__________________
Toys:
Formula 160; iSonic 111; HiFly Move 105; Tiga 263; '85 Mistral Superlight.
Maui Sails TR 11.0; 9.2; 8.4; 7.6; 6.6; Maui Sails Switch 6.0; 5.2; Maui Sails Global 4.5; 4.0.
Ken is offline   Reply With Quote
Old 20th September 2011, 02:59 AM   #5
Chris Pressler
Member
 
Join Date: Sep 2006
Location: AUSTRIA, Lake Neusiedler
Posts: 314
Default

Hi guys,
I would suggest that you get firts your front foot in the straps. This gives a natural stance. The back foot is placed in between the front and back straps, along the the center line of the board. When you feel a bit of acceleration you get in the back strap. More skills you have faster you can do it. Th eother way around is out of my view harder due to the fact that the stance is super wider and you give the board the chance to turn upwind or into the wind.

Check out Iballa Moreno setting her feet up after a jibe: http://www.continentseven.com/2011/0...iballa-moreno/

Hope it helps and come back to me, if you need any support!

Chris
__________________

To view links or images in signatures your post count must be 10 or greater. You currently have 0 posts.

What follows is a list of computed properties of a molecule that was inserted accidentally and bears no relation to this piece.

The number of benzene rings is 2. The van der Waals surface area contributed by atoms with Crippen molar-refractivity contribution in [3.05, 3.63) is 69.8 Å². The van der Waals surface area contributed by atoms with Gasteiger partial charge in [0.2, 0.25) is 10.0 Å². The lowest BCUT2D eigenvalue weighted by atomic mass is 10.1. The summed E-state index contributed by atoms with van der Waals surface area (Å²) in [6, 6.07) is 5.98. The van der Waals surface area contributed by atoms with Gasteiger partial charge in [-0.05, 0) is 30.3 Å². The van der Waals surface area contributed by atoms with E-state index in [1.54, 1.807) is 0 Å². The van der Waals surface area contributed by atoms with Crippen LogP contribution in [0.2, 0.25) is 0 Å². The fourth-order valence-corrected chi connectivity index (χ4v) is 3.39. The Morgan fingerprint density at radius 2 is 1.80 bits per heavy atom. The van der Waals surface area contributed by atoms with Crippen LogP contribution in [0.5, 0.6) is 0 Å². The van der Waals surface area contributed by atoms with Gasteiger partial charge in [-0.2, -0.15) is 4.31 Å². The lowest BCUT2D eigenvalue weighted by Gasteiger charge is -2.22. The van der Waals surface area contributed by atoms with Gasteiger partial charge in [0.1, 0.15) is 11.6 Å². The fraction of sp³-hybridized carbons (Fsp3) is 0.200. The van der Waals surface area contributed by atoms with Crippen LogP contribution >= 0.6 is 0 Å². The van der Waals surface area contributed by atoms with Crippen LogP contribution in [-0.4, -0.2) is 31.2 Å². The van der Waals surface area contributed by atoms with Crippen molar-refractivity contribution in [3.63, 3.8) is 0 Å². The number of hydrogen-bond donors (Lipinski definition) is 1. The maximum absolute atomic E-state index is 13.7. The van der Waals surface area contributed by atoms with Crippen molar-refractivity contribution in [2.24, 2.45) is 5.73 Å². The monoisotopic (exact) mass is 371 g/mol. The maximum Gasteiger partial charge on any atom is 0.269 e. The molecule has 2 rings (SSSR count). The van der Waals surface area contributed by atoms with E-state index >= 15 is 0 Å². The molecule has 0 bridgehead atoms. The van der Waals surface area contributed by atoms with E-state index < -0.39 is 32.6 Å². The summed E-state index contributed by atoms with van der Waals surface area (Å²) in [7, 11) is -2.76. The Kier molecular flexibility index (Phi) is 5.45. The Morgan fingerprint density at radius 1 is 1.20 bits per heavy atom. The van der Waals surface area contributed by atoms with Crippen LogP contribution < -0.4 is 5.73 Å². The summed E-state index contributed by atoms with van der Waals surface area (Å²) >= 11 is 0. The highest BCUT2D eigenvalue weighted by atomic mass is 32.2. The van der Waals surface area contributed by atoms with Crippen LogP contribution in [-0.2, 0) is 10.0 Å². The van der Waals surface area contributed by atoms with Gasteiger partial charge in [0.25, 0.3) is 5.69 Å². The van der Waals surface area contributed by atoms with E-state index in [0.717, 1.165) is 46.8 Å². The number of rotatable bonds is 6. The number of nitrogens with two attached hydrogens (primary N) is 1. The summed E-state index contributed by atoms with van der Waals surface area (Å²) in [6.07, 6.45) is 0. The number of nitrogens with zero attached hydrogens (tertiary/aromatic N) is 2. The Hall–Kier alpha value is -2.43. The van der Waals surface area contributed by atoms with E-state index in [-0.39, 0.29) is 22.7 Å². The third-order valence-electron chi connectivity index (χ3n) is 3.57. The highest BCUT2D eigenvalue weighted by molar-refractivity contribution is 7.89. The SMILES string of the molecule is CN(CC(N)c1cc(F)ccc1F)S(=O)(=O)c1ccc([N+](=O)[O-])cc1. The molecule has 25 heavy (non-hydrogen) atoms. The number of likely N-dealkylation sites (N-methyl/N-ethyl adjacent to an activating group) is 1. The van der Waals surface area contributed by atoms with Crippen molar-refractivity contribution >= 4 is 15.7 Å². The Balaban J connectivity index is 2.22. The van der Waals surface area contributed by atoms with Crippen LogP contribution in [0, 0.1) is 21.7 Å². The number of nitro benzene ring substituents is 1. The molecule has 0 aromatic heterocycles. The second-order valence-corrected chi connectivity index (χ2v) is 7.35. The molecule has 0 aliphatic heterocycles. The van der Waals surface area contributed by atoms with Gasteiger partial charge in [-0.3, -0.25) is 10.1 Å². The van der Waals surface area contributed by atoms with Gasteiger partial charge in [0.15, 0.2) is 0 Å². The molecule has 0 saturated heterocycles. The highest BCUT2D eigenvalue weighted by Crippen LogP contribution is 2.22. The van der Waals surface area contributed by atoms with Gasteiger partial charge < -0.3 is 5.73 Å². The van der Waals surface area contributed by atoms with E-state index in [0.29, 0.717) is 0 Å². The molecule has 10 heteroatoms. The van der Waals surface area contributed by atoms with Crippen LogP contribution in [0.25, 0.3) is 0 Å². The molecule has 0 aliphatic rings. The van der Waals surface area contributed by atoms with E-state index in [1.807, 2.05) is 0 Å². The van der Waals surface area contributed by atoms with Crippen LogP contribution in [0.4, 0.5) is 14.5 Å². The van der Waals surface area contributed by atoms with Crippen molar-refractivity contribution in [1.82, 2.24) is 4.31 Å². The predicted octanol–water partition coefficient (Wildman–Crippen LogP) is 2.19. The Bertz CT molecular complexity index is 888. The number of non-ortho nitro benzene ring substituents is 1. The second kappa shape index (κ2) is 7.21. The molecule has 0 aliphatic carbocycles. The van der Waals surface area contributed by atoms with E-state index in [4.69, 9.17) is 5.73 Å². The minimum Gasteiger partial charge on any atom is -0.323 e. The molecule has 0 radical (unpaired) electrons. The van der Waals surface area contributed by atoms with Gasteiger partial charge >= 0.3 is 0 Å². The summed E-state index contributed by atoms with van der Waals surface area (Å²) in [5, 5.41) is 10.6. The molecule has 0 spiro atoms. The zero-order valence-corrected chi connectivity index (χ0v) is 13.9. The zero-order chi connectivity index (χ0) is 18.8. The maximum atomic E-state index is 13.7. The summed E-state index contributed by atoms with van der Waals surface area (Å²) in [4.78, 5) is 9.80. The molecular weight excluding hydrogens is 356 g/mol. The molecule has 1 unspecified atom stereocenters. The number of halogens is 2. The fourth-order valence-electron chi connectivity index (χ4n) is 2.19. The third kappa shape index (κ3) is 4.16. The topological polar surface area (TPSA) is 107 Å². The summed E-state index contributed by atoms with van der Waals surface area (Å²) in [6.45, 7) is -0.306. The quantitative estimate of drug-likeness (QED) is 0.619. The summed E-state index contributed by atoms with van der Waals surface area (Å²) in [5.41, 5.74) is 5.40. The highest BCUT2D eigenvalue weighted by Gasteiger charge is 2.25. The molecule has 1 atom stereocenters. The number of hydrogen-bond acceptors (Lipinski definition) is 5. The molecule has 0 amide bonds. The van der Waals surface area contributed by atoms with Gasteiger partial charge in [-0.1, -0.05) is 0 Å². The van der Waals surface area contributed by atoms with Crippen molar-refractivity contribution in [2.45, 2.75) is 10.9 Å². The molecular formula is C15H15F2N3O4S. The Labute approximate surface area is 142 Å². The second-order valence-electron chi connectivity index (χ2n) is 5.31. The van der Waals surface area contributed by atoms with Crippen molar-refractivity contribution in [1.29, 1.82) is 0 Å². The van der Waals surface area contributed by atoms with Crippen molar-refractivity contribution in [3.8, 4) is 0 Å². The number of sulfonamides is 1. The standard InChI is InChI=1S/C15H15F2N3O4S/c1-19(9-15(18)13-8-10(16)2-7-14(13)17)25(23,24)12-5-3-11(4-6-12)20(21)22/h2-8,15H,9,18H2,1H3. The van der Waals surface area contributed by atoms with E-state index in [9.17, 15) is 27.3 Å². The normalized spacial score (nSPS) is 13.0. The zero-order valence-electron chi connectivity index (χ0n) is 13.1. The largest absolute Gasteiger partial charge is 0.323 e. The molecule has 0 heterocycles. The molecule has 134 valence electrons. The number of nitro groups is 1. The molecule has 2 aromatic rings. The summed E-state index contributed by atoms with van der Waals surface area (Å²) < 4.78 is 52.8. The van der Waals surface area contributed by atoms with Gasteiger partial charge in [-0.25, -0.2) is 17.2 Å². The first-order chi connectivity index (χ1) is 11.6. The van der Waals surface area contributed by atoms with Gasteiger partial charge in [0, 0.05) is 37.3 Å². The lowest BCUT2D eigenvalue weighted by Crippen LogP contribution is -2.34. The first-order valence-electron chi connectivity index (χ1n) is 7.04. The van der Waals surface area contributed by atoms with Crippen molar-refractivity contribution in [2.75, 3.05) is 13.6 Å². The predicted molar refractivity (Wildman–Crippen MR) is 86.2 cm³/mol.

Chris Pressler is offline   Reply With Quote
Old 20th September 2011, 10:14 PM   #6
Farlo
Member
 
Join Date: Aug 2006
Posts: 527
Default

Unless the wind is super light, I always put right foot first whatever the tack (sometimes on port I have to pull it back quickly). IMHO a light sailor doesn't need to push downwind that much to get planing, provided there is a bit of power in the sail. Long years ago an experienced sailor told me that going in the straps would help launching the board. I'm still struggling with that idea and most often I will wait until the board if half/full on plane. So front foot first...OK. And what about harness? On the video it looks like the right sequence is front strap-harness-back strap... but everything goes so fast.

Last edited by Farlo; 21st September 2011 at 10:36 PM.
Farlo is offline   Reply With Quote
Old 21st September 2011, 04:11 AM   #7
Unregistered
Guest
 
Posts: n/a
Talking

I jump into mine so they both go in together ! Best of both worlds ...

I normally put my right shoe on first if that helps.
  Reply With Quote
Old 21st September 2011, 12:48 PM   #8
PG
Member
 
Join Date: Aug 2006
Posts: 234